This is a black and white photograph of the artist’s chest and stomach. The image is tightly cropped, severing head, neck and arms at the top of the chest, and genitals and legs at the groin. At either side, a narrow sliver of white background is included, revealing the contours of the artist’s torso. His arms are raised. Black hairs curl over his chest and stomach, framing his nipples and blending with white hairs on his chest and at the base of his neck. At the centre of his stomach, above his navel, wrinkles and pores are sharply defined. Dark shadows around the sides of the artist’s belly evoke the contours of a natural landscape. The large scale to which it is magnified reinforces this effect. Hairs growing in areas which are in focus have the appearance of thick, black wires. Out of focus, they have the quality of a charcoal drawing. The raised edge of a scar, possibly the result of an appendectomy, is visible just under the artist’s stomach on the left side. Coplans’ pose and the way he has framed his body transforms a familiar and even banal object into a strange and possibly sinister image. A slab of dark-textured flesh, his torso also evokes a crudely-rendered face: his nipples and the dark hair framing them may be read as eyes and his creased belly button a downward curving mouth. Viewed in this way, the Self Portrait recalls a painting by Belgian Surrealist painter René Magritte (1898-1967), The Rape (Le Viol) 1934 (Menil Collection, Houston), in which a naked female torso is substituted for a woman’s face.
Born in London, Coplans initially trained as a painter and moved to the United States in 1960. He stopped making paintings in the early 1960s, working as a teacher, curator, writer and editor and was intimately involved with the art magazine Artforum until the end of the 1970s. In 1979 he took up photography. He explained: ‘I decided to become a photographer because I wanted to go back to being an artist. I had had enough of art history, critics, museology ... I chose photography because I could not go back to painting ... photography ... is a medium to build an identity out of a composite personality, to find an artistic identity.’ (Quoted in John Coplans: Self Portrait: Hand/Foot, p.46.) Since 1984, his subject has been his own body. By photographing sections of it, but always excluding his face, Coplans divests it of a sense of wholeness. Cropped and dramatically enlarged, the parts of his body depicted in black and white recall the finely detailed photographs of the American landscape produced in the nineteenth century by Carleton Watkins (1829-1916). A long-time admirer of Watkins’s work, Coplans had sold his personal collection of thirty photographs by Watkins in order to finance his own photography in 1981.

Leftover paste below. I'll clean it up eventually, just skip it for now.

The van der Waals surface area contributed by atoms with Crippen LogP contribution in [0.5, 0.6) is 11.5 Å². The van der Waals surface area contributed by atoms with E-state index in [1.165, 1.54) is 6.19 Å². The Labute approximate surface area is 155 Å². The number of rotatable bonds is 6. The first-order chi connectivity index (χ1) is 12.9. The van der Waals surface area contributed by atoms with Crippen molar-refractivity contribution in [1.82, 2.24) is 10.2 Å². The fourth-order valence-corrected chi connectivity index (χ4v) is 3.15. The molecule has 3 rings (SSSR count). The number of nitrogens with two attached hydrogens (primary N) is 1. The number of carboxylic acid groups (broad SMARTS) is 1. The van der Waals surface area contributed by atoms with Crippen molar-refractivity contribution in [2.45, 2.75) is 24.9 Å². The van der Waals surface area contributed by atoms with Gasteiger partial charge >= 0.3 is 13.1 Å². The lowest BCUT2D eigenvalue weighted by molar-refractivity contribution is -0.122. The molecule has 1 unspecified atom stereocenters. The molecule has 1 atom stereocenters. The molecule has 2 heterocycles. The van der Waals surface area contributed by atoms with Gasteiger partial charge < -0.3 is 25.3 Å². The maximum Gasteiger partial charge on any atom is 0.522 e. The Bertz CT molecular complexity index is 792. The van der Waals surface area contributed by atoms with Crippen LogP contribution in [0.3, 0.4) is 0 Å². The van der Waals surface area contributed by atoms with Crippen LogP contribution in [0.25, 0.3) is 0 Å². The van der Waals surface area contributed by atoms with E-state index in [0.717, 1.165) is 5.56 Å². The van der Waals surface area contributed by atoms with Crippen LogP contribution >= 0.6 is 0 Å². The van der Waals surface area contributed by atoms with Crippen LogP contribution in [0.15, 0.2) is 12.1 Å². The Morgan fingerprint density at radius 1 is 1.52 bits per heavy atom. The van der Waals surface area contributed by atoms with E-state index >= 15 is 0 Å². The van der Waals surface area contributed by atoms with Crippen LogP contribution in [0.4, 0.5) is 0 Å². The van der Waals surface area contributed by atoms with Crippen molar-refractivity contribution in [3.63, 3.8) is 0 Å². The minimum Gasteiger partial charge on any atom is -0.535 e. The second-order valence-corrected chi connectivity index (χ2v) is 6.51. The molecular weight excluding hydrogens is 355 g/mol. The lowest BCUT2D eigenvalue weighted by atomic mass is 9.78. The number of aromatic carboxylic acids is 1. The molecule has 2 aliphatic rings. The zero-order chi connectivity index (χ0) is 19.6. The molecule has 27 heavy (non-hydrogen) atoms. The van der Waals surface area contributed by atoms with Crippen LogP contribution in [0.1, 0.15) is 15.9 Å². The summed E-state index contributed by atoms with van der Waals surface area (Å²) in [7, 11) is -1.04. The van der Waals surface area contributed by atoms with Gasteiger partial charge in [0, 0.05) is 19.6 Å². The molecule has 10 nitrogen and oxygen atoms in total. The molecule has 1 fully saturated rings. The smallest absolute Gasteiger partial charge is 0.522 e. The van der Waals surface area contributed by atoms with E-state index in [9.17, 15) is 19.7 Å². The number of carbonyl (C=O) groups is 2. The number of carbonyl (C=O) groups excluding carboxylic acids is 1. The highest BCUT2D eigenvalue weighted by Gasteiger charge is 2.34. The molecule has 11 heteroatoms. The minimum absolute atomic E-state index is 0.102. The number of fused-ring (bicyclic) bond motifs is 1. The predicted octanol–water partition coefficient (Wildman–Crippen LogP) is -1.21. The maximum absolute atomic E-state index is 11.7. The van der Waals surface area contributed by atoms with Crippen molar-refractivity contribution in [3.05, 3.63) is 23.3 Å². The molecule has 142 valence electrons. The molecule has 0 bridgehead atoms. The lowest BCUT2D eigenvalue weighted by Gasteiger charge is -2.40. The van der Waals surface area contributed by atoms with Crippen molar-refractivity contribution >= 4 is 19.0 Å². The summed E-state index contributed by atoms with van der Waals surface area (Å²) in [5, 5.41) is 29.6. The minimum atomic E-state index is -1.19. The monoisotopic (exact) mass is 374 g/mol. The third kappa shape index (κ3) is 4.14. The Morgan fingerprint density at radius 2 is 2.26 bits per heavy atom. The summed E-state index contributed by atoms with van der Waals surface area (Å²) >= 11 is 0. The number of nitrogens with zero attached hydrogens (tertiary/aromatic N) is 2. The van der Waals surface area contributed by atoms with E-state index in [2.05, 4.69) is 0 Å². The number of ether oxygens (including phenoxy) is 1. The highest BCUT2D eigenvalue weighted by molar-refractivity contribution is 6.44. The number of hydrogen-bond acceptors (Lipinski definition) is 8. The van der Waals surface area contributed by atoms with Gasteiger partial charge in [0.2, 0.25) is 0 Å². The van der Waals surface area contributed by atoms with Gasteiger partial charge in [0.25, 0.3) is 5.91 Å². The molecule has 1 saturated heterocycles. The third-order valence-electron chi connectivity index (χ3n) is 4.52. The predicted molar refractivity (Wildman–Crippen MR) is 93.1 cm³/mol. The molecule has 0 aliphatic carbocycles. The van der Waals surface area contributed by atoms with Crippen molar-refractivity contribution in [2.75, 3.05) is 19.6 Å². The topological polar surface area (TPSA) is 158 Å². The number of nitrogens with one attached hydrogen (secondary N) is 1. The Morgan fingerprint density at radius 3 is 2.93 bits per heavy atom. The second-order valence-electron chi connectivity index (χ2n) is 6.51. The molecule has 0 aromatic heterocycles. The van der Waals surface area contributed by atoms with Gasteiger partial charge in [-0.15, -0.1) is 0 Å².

Coplans uses a video camera and monitor to view parts of his body. Once he has selected an area, an assistant takes a photograph using positive/negative Polaroid film. This film creates instant images at the same time as a negative which may be used for later printing in large scale. Coplans deliberately avoids any kind of pose or gesture which may communicate a familiar message. Instead he focuses on more ambiguous physical properties, which are aestheticised by the way that he lights, crops and prints his photographs. While the fragmentation of a male body may recall such Classical sculptures as the Belvedere Torso (1st century BC, Vatican Museums, Rome) and, more recently, Surrealist photographs such as The Big Toe 1929 by Jacques-André Boiffard (1902-61), the presentation of a naked patriarchal body is traditionally taboo in Western culture. Coplans has commented that: ‘these photographs refer to “body politics” in the sense that “oldness” is a taboo in American society, which tends to worship beauty and youth, consequently the aging of old bodies must be hidden from view, for they are imperfect, very often diseased and [will] soon perish.’ (Quoted in Morris, p.76.) Presenting his ageing male body as textured surface or surreal object rather than the locus of a thinking subject, depersonalised rather than defined by his identity, Coplans subverts traditional self-portraiture and historical representation of the body in photography.
Self Portrait (Torso Front) was produced in an edition of three (plus one artist’s proof), of which this is the third.
John Coplans: A Self Portrait 1984-1999, exhibition catalogue, Dean Gallery, Edinburgh 1999, p.5, reproduced p.4
John Coplans: Self Portrait: Hand/Foot, exhibition catalogue, Museum Boymans-van Beuningen, Rotterdam 1990
Stuart Morgan, Frances Morris, Rites of Passage: Art for the End of the Century, Tate Gallery, London 1995, pp.74-87, reproduced p.77
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